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I am eagerly trying to design the perfect multitenant data architecture for my database. I am getting inspiration from an article posted by Microsoft, based on scenario 3.

I have been given all my tables a tenant-coloumn, and afterwards created a matching VIEW

ALTER TABLE {table_name} add TenantID varbinary(85) DEFAULT SUSER_SID()
CREATE VIEW {view_name} as select * from {table_name} where TenantID = SUSER_SID()

Each of my clients has their own database user account, these users has been given following rights:

db_datareader
db_datawriter
public

And then I changed the following:

DENY SELECT ON {table_name} TO {user_name}
GRANT SELECT ON {view_name} TO {user_name}

Anyway, am I missing something for now? :)

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What do you mean "denies connection" please? –  gbn Feb 14 '12 at 14:35
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Can I ask why you think sharing tables in a single database is better? The reason I like the single tenant model is that if one customer gets big it's easy to move their database to another instance or filegroup than manually pulling all of their data. It's also much easier to implement security (as you've noticed) and some companies will actually not allow you to store their data in a heap with everyone else's... –  Aaron Bertrand Feb 14 '12 at 14:36
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I don't think so. But easier does not necessarily mean better anyway. YMMV and I don't know all of the factors that are going into your decision. I looked at the 6-year old article and couldn't correlate what you meant by "scenario 3." –  Aaron Bertrand Feb 14 '12 at 14:42
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In my previous job I managed a single instance with 500+ identical databases - not just one per customer but one per division. If you can script the change that applies to one customer, you can script it 500 times and run it in a loop. It really wasn't all that much different than single-database change management, except as an added bonus we could roll it out to different clients on a different schedule if we needed to (e.g. we had different SLAs and different maintenance windows for different clients). –  Aaron Bertrand Feb 14 '12 at 15:18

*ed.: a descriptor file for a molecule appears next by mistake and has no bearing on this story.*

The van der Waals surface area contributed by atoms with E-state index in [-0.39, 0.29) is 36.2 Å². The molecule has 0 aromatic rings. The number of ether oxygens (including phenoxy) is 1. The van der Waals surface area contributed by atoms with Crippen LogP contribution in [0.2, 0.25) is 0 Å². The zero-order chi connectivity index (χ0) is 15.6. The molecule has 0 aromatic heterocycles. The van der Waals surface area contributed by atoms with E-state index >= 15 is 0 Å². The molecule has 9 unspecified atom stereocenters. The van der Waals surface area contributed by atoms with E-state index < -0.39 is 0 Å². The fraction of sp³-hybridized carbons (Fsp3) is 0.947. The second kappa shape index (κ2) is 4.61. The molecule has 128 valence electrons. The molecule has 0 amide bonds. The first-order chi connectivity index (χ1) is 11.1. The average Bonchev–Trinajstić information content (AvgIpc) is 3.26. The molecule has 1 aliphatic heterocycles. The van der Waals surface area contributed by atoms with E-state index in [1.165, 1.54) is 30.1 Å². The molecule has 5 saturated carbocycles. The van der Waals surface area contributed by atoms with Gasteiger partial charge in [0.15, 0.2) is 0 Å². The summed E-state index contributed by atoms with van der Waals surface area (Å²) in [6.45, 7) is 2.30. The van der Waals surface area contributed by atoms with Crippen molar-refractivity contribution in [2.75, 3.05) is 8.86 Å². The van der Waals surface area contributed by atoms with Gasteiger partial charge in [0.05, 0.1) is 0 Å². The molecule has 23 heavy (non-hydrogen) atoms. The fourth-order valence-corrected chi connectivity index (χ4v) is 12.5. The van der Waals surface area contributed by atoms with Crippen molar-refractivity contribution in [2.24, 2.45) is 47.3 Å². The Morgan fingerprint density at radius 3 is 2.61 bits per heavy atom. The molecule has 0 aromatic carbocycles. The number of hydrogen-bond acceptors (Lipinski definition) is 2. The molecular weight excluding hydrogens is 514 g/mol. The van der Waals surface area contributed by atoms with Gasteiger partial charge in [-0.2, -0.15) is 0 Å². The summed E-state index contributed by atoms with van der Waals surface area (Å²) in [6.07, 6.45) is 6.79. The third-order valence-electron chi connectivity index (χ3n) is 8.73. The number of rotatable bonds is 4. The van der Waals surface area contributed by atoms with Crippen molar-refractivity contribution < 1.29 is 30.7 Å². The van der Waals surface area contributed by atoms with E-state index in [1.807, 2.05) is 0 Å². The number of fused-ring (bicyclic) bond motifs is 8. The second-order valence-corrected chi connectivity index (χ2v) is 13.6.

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@erizias yes, IMHO the designers are horrible, full of bugs, slow you down and contribute to even more bad habits. DDL FTW. I find it much faster to whip out an ALTER TABLE command than it takes for the designer to load. –  Aaron Bertrand Feb 14 '12 at 20:03
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1 Answer

up vote 3 down vote accepted

I suspect it is how SSMS enumerates tables

However, you don't need DENY. Just don't GRANT.

Best practice would be something like this

  • Remove membership of the db_datareader and db_datawriter role
    (I never use them)
  • Create a specific role (with CREATE ROLE) and GRANT on the view to this.

Then, you don't need to DENY on the table because it won't be checked anyway due to "ownership chaining"

Saying that, I'd also use SCHEMAs so I don't even require GRANT to the view. GRANT once to the SCHEMA. For more, see

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Ah great, thanks! And the multitenancy-part has been done correct? –  Behrens Feb 14 '12 at 14:56
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@erizias: Using SID, yes. I'll let Aaron discuss the rest with you :-) I've never had to do it, so never thought about it much –  gbn Feb 14 '12 at 15:00
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